Share this post


Link to post
Share on other sites

Foot Stompin Scotland podcast

 

Every month we release the Foot Stompin’ Free Scottish Music Podcast featuring the best in Scottish music. You can subscribe to it on iTunes, listen to it on Stitcher, subscribe via the podcast RSS OR simply check back here and have a listen! You can also sign up for our dedicated mailing list and we will email you as soon as a new one comes out! If you like this why not check out our Voices of Scotland podcast.

https://projects.handsupfortrad.scot/scotpodcast/about/

 

Hands Up for Trad TV

Watch all our episodes of Hands Up for Trad TV on the playlist below! Don’t miss an episode by subscribing to the show on iTunes.

 

Share this post


Link to post
Share on other sites
9 minutes ago, muir said:

Foot Stompin Scotland podcast

 

Every month we release the Foot Stompin’ Free Scottish Music Podcast featuring the best in Scottish music. You can subscribe to it on iTunes, listen to it on Stitcher, subscribe via the podcast RSS OR simply check back here and have a listen! You can also sign up for our dedicated mailing list and we will email you as soon as a new one comes out! If you like this why not check out our Voices of Scotland podcast.

https://projects.handsupfortrad.scot/scotpodcast/about/

 

Hands Up for Trad TV

Watch all our episodes of Hands Up for Trad TV on the playlist below! Don’t miss an episode by subscribing to the show on iTunes.

 

 

 

  • Like 1

Share this post


Link to post
Share on other sites
58 minutes ago, muir said:

The progressives would have us hate ourselves and our country and i think that although there are many things we are not happy and would seek to improve on or change I believe that in order to best do that we need to first love ourselves and our country not in a narcissistic or overly prideful way but in a way that provides healthy self esteem which in turn allows honest self-reflection which in turn can lead to positive change

 

Its a more holistic and philosophical approach to problem solving...

 

 

 

 

I recommend youngsters playing these instead of video games, let fred explain how easy it can be,

 

 

Edited by The Apprentice

Share this post


Link to post
Share on other sites

British Culture is very diverse ,, 

 

Down South we have the Royal Family ,, a monument to bloodline heritage ,,

 

But ,,

 

Up North they used to have 'The Royle Family' ,,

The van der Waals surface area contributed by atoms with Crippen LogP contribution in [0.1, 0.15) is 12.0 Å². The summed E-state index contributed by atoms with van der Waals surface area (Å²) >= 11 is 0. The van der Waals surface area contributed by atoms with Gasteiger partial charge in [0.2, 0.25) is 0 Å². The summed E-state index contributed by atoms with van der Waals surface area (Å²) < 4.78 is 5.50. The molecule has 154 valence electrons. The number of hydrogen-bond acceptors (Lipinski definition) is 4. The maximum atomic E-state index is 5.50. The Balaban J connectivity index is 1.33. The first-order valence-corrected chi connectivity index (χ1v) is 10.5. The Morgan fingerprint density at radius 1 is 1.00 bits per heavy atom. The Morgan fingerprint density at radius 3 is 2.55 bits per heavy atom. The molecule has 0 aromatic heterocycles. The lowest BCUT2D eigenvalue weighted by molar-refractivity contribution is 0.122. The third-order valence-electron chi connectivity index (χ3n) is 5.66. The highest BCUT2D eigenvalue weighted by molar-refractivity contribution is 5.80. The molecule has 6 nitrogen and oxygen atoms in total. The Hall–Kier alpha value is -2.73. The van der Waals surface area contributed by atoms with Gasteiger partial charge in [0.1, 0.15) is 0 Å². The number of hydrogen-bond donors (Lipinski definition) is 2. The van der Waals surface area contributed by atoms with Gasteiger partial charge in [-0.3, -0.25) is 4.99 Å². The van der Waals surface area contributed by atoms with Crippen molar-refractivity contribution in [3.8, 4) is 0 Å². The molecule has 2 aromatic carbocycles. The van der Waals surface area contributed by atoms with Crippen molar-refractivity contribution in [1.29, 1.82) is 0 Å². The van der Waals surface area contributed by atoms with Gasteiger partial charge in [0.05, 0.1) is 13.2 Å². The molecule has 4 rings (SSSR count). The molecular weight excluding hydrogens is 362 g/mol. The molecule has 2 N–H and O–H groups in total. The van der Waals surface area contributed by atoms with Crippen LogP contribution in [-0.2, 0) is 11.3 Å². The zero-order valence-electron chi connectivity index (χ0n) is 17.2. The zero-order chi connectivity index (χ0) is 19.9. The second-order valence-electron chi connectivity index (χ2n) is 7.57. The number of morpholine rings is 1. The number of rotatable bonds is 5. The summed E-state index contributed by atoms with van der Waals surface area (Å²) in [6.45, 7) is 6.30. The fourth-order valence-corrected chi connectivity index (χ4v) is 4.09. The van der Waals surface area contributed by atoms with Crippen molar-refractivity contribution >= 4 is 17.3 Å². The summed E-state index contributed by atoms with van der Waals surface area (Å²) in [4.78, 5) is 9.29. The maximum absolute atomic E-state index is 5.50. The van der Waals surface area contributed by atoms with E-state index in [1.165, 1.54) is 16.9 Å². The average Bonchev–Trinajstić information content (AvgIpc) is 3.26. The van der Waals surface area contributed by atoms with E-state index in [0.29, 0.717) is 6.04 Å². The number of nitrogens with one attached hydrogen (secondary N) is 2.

royle_familyccc_zpsentgst9v.jpg

 

Even though they were as common as muck ,, they showed how strong a family can be ,, eg ,, quotes like ,, ''Get the door Barb'' 

 

Royleheroccccnnnn_zpsuaix2gpm.jpg

 

True Britishness ,,,,,,,,,,,, At Xmas ,,,,,,

 

erzi57tbzha7313qqeelccccc_zps6to1kwfn.jp

 

  • Like 2

Share this post


Link to post
Share on other sites
9 hours ago, muir said:

The progressives would have us hate ourselves and our country and i think that although there are many things we are not happy and would seek to improve on or change I believe that in order to best do that we need to first love ourselves and our country not in a narcissistic or overly prideful way but in a way that provides healthy self esteem which in turn allows honest self-reflection which in turn can lead to positive change

 

Its a more holistic and philosophical approach to problem solving...

 

 

 

 

Share this post


Link to post
Share on other sites

The Pacemakers a series of short films, made by the Central Office of Information about 50 years ago, portraying Britain in a positive light for overseas audiences. This episode covers the work of the British architect Sir Basil Spence.

 

 

  • Like 1

Share this post


Link to post
Share on other sites

Your Gaelic language companion

A comprehensive online resource that aims to be the constant companion for all levels of Gaelic language speakers.

Reasons to learn Gaelic

People learn Gaelic today for many reasons. Some want to connect with their culture and other people want to better understand place names of Scotland. People often learn Gaelic because they want to sing the beautiful songs of the language.

https://learngaelic.scot/?

 

Share this post


Link to post
Share on other sites

Create an account or sign in to comment

You need to be a member in order to leave a comment

Create an account

Sign up for a new account in our community. It's easy!

Register a new account

Sign in

Already have an account? Sign in here.

Sign In Now

×